Department of State May 21. 1799
I have the honor to submit to your consideration the inclosed letter from Mr. John Ferrers of New-York, with five documents inclosed, respecting the conduct of Daniel Hawley, the Consul of the U. States for the Havana. I also inclose Mr. Hawley’s letter of the 11th. in answer to mine in which I had transmitted Mr. Ferrer’s first statement of facts (marked No. 3) as far as his signature of the 18th of April, which was all I had then received.
Mr. Hawley’s statement, compared with the other documents, from its contradiction, appears to me to injure, not to support, his attempt at a vindication. The character of Andrade, the Spanish merchant, is also questionable. According to Mr. Hawley’s statement, Andrade told him, when he was sending the brigantine Hope back to New York (& this was probably in September last) that he had given security, to be responsable for the brigantine & cargo: Yet in February following, When young Mr. G. C. Morton was leaving the Havanna, Mr. Andrade told him that no security had been given. Hence it is to be strongly suspected that Andrade’s letter to Hawley is a contrivance to correspond with subsequent views and proceedings.
By Hawley’s statement, the vessel & cargo were absolutely restored, and Captain Don might have proceeded to his original destination, New-Orleans, but from the fear of a recapture by the same privateer which had brought him in to the Havana.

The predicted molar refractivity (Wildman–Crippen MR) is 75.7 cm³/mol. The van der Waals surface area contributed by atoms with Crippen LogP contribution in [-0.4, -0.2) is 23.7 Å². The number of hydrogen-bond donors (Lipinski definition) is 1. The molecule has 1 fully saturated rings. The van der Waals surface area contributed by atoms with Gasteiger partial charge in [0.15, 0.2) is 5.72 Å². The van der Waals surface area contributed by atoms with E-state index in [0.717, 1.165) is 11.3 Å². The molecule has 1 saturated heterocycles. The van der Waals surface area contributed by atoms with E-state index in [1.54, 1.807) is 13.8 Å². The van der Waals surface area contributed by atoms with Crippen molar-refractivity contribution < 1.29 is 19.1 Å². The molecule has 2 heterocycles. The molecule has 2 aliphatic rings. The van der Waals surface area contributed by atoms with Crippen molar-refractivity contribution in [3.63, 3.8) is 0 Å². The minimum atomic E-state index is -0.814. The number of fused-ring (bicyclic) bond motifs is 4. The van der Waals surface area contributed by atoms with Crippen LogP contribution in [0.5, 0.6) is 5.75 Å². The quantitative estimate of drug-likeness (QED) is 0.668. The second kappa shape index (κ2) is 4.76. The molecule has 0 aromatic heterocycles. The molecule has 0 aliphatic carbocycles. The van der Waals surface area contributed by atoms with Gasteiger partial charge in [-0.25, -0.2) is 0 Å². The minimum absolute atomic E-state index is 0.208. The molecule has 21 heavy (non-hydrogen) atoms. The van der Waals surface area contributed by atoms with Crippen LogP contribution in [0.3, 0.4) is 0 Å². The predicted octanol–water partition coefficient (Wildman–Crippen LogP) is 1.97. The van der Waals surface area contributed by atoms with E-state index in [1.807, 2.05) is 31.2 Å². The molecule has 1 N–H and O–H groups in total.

Upon the whole, there appears to me so much of cunning & shuffling on the part of Mr. Hawley, as, without further investigation, renders him unworthy to be continued in the office of Consul at the Havanna. Besides, he is evidently so deficient in talents and education as to be a very unfit representative of the U. States at the important port of the Havana, where Ministerial agency will be as interesting as the discharge of the ordinary consular duties: indeed much more so, seeing the Consul is not acknowledged as such. Hence a letter to the Governor, introducing a future Consul as the Agent of the U States, might render his services vastly more beneficial to the U. States and their citizens, than his Consular commission.
These observations are respectfully submitted, by, sir, / your most obt. servt.
MHi: Adams Papers.